As the first anniversary of the pro-democracy Umbrella Movement nears, student activist Agnes Chow of Scholarism has urged Hongkongers to shift their focus away from commemorating the mass protests and instead ponder the way forward in the city’s democratic movement.
In an interview with HKFP, Chow, 18, said that a lot can be learned from last year’s demonstrations, which she called “a failure in terms of result.”
“We should learn from [our] experience last year and think about what should we do in the future… Like regarding the amendment of the Basic Law, regarding the rewriting of the Basic Law, regarding our road to self-determination in Hong Kong. We should start to use our experience, our failures before, to try to make a better movement in the future.”
Scholarism, one of the most prominent and outspoken student groups during the 79-day Umbrella Movement, has joined other groups to advocate for the amendment of the Basic Law since the city’s constitutional reform package was rejected by the Legislative Council.
However, the idea of amending the Basic Law has been criticised as impractical due to the legal complications involved. Chow admitted that it’s a far-away goal to amend Hong Kong’s mini-constitution because any change will have to be made “inside the framework of the government.”
Instead, democracy fighters should think creatively, she said.
“For Scholarism, I think it’s very important to think out of the box, to think out of the whole political system. The first step is to fight for a referendum system in Hong Kong.”
Chow said building an unofficial referendum system which regularly engages the public to vote on issues they care about can help people to understand the true meaning of democracy.
“We want to tell people that democracy is not only elections and not only universal suffrage. Democracy includes lots of things, including lifestyle, including how do you decide, how you make decisions in your life… Referendums can really represent the meaning of democracy, or you could say direct democracy, because people can directly voice out their opinions.”
While Scholarism has no concrete plans on how to build the referendum system, the student group as well as the Hong Kong Federation of Students will host forums to discuss the issue with the public, Chow revealed. The first forums will be held outside the legislative compound on September 26-27.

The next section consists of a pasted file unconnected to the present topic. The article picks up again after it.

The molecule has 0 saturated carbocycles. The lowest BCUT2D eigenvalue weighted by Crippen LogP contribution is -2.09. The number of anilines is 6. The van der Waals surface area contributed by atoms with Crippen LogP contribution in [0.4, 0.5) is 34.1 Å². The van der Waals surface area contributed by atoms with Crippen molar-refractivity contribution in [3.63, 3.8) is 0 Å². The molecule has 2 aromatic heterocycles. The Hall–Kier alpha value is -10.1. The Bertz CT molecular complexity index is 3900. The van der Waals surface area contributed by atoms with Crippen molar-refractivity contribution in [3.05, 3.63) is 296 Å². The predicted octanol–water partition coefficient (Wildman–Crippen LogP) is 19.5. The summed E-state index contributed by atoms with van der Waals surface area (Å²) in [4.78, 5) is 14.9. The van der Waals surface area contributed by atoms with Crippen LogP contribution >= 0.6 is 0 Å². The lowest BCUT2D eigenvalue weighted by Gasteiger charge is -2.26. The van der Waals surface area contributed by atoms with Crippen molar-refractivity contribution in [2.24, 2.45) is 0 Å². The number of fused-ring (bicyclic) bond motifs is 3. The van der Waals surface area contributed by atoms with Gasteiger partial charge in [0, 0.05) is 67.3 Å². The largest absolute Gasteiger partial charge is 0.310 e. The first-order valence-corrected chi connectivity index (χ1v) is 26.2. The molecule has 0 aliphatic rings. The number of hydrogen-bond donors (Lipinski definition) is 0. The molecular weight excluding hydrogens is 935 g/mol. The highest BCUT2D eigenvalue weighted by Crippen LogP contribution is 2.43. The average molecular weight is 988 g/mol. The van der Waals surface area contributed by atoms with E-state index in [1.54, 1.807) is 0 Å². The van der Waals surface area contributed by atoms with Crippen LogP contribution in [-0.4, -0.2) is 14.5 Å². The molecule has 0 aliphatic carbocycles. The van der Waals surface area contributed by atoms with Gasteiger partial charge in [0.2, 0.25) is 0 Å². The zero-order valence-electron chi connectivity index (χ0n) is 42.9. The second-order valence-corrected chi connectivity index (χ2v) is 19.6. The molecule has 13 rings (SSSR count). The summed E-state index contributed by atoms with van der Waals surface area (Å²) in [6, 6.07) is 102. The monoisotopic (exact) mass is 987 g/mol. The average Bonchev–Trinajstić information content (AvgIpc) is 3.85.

Chow stepped out of the spotlight midway through the Umbrella Movement last year by resigning as spokesperson of Scholarism. At the time, she said she was facing “heavy pressure” and experiencing “extreme confusion and fatigue.” A year later, she admitted it was “political pressure” that forced her to make the decision, but she refused to elaborate on what exactly she encountered.
“This pressure did not come from my school, not from my friends, not the pan-democrats, not the media, but real political pressure. So I had no choice at that time and I had to quit.”
Quitting the high-profile position make her life easier, Chow said, adding the situation got even better after the protests ended. But now she has to face the legal fallout of joining the civil disobedience action. In January, she received a call from the police telling her she will be arrested on a later date. At the time she told her fans on Facebook that she was “very scared” but would not quit partaking in pro-democracy social movements.
The 18-year-old is not facing any charges at the moment but some of her friends, including Scholarism leader Joshua Wong, have been charged with unlawful assembly, inciting others to take part in unlawful assembly and obstructing police.
Chow said she’s mentally prepared to be arrested again or even jailed, but she could not imagine her friends or family being politically targeted because of her. “If somehow my participation [in social movements], under such kind of terrible regime, affects the people around me, it will be a very terrible thing for me.”
Another Mass Movement?
A year after Hong Kong saw its longest running mass demonstration, many have wondered whether it could ever happen again. Chow acknowledged that some may feel hopeless after the protests failed to achieve any tangible results – but she is not disheartened.
“Some people say we should use more violence… In my opinion I will still believe in the power of social movements.”
The student activist said she believes the public can be mobilised again to join a mass movement, but it will not necessarily take the form of an occupation, and it won’t happen in the near future.
“We should continue to promote our ideas, promote our targets and goals to the general public. And when the public truly understands what we are fighting for, what our target is, what we really want to do – maybe it’ll already be half a year, or a year from now. ”
“I believe that, in this situation, in this near-dictatorship of this country, and also in Hong Kong, we have a very undemocratic government that seldom listens to people’s opinions. And we only have rights to vote for half of our legislative council. In this kind of situation, people will stand up and fight again.”
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